Relaxed and grinning, Villaraigosa rattled off the history of the program and its executive director, Sister Alice Marie Quinn, whose upbringing and education the mayor recited from memory. “Do I know all these details?” he asked, obviously pleased with himself. “You do,” Quinn replied.
While Villaraigosa was making that ceremonial stop, his efforts to tamp down the student protest were receiving an assist from the weather, as a drizzle turned to a downpour, helping persuade some of the remaining students still protesting at City Hall to call it off. Indeed, just as Villaraigosa took a break from his visit to field questions about the protest, an aide whispered to him that the last students were leaving City Hall.
“That’s good news,” he said.
“They’ve made a statement,” he added. “It’s time to go back to school.”
It did not turn out to be that simple, as more students replaced those who had left and thousands continued to defy the mayor. In the late afternoon, Villaraigosa and other top officials said that about 11,000 students, 8,000 of whom live in the city, had skipped school for the day despite Villaraigosa’s pleas for them to return to class.
They were not the only ones unimpressed by Villaraigosa’s balancing act. One caller to Doug McIntyre’s “McIntyre in the Morning” on KABC-AM (790), suggested that Villaraigosa should be recalled from office for his position on immigration. On that show and others, supporters of tough anti-illegal immigration measures questioned Villaraigosa’s handling of the issue and suggested he was under the influence of immigrant groups and their allies.
Less involved observers were not so critical, but agreed that Villaraigosa will be judged in large measure on how he navigates the politics of immigration. On Tuesday, as he has all week, Villaraigosa strived for an elusive center: He acknowledged the need for national immigration regulations -- “Every country in the world has immigration laws” he reiterated -- but stressed that such laws need to be humane and need to avoid breaking up families.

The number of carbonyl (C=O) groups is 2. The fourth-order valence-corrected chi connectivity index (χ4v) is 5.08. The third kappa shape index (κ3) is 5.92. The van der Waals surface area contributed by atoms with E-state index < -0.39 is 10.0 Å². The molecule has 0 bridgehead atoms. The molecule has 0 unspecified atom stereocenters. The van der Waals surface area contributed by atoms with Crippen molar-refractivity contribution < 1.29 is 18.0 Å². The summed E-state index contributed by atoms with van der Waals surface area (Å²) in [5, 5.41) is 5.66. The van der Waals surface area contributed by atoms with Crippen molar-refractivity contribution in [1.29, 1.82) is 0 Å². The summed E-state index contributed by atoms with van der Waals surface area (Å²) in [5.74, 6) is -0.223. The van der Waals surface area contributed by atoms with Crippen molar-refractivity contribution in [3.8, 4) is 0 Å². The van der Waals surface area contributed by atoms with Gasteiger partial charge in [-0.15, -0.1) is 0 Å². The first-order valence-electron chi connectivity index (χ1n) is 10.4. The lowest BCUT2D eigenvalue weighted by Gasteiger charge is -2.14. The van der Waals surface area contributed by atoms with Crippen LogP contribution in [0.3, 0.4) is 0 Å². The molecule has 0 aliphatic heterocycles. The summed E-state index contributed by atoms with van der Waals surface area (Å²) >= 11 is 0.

“This is the first real test for him in some ways,” said Allan Hoffenblum, publisher of a nonpartisan election guide known as the California Target Book. “This is where we discover whether he’s a leader or just another pretty face.”
If the week’s events have focused attention on the complexities of immigration for the Villaraigosa administration, they also serve as a sobering reminder that a mayor controls only a small slice of the public agenda.
Some of Villaraigosa’s predecessors have learned the hard way that it is the unexpected event that can throw a mayor for a loop. Tom Bradley ended a distinguished career on the ropes after the Rodney G. King beating of 1991 and the riots the following year. Richard Riordan was confronted in his second term with the Rampart police scandal, and he struggled to keep his footing during that difficult period. On Monday, Villaraigosa and his top staff had set out to spend the day working over their proposed budget, only to find thousands of students launching a protest.
“These things will happen,” said Ari Swiller, a close advisor to the mayor. When they do, Swiller added, “I think he benefits from ... his own gut and from the people he has around him. His tone is right.”
Times staff writer Cynthia Cho contributed to this report.